> [...] and many of them score nearly perfect on two or more
> nontrivial validation suites. Put another way, I've sold C code
> intended to be portable also for several decades and I've *never*
> had to worry about whether that code will compile, and execute
> correctly, on a multitude of platforms. (With C++, I *always*
> worry.)
>
> Before C came along, I was doing similar things with Fortran,
> and with reasonable success.


Well yeah, and you could do the same thing with Visual Basic, and the
various Basic interpretors available for UNIXs, and so on. If you push
the entire job of portability up to the actual developer of the code,
well then in fact *MOST* languages are portable. If fact, did you know
its fact possible to be portable *BETWEEN* many languages? When you
put the onus onto the programmer, you can claim all sorts of
capabilities for your language.

There is a subtle difference between a language begin portable, and
software which has been painstakingly ported.

> [...] And I've used about half a dozen
> other popular languages with lesser success. So, IM(extensive)E
> C portability is far from meaningless to me. YM(obviously)V.
>
> >> In c.l.c we often see 'not portable' comments, but I wonder just how
> >> portable C apps really are.

> >
> > They're not. Amongst languages in common use today, C is just like
> > Visual Basic in that there just really isn't any real expectation of
> > portability on any real world application code. Nearly every other
> > language in common use today is far more portable than C.

>
> Does your planet have an oxygen atomsphere? Just curious.


Well my planet has Lua, Java, Python, Perl, TCL, and bizarre new
languages like Haskel, Scheme, etc. They are all portable.

Oh and BTW, my planet actually has mostly a Nitrogen atmosphere, though
it does includes a smaller proportion of oxygen, CO_2 and other
elements.

--
Paul Hsieh
http://www.pobox.com/~qed/
http://bstring.sf.net/

 
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Walter Roberson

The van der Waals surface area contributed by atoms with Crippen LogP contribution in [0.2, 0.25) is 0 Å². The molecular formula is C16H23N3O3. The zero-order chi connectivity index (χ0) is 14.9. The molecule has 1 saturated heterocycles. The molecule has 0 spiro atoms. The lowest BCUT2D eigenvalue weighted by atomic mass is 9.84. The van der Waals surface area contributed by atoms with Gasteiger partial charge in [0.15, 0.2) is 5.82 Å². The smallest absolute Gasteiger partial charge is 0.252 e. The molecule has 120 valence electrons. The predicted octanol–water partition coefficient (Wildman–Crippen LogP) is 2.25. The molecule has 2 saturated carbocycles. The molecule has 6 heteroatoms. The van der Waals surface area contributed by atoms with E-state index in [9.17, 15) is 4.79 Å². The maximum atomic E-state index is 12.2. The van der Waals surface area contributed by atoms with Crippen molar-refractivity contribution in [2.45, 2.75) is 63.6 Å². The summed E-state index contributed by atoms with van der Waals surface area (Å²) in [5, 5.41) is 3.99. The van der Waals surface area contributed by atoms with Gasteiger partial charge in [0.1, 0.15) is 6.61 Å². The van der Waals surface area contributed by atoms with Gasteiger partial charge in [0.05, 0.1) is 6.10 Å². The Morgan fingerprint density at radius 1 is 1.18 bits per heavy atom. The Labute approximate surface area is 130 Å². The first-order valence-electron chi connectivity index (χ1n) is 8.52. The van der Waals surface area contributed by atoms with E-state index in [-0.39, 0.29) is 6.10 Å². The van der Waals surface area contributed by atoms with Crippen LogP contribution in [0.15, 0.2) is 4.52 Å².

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      12-10-2005
In article <(E-Mail Removed). com>,
<(E-Mail Removed)> wrote:
>Well my planet has Lua, Java, Python, Perl, TCL, and bizarre new
>languages like Haskel, Scheme, etc. They are all portable.


perl has horrible portability. Every time I want to do a non-trivial
perl update, whether it be a rev update or just bringing in a bunch
of new modules, it takes me pretty much a working day.

Indeed, I've been doing a module update today, and 22 of the modules
won't compile or won't test properly.

Last I checked, if you compile perl without threading then multiple
signals are not handled properly... and if you do compile with
threading then various other things break.
--
If you lie to the compiler, it will get its revenge. -- Henry Spencer
 
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Mark McIntyre
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      12-10-2005
On 9 Dec 2005 17:27:08 -0800, in comp.lang.c , http://www.velocityreviews.com/forums/(E-Mail Removed)
wrote:

>pemo wrote:
>> In c.l.c we often see 'not portable' comments, but I wonder just how
>> portable C apps really are.

>
>They're not. Amongst languages in common use today, C is just like
>Visual Basic in that there just really isn't any real expectation of
>portability on any real world application code.


This is complete nonsense. Find me a Visual Basic compiler for Atari
ST, or Palm pilot, or IBM mainframe.

>Nearly every other
>language in common use today is far more portable than C.


You're fuller of sh*t than a midden.

>Even avoiding system calls, user interfaces and threading, its still
>very hard to write portable code in C.


and clueless.

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Mark McIntyre
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      12-10-2005
On 9 Dec 2005 19:43:44 -0800, in comp.lang.c , (E-Mail Removed)
wrote:

>P.J. Plauger wrote:
>> <(E-Mail Removed)> wrote in message


(of writing portable code)
>>
>> Before C came along, I was doing similar things with Fortran,
>> and with reasonable success.

>
>Well yeah, and you could do the same thing with Visual Basic,


go on then, port some VB to Apple Mac, IBM Mainframe, Solaris, and Vax
11/780. And Blackberry.

>> Does your planet have an oxygen atomsphere? Just curious.

>
>Well my planet has Lua, Java, Python, Perl, TCL, and bizarre new
>languages like Haskel, Scheme, etc. They are all portable.


Fascinating but not relevant to the question.

>Oh and BTW, my planet actually has mostly a Nitrogen atmosphere, though
>it does includes a smaller proportion of oxygen, CO_2 and other
>elements.


Sounds habitable. One sun or two? I'm guessing one, but its possible
its two, apparently habitable planets can form round binary systems.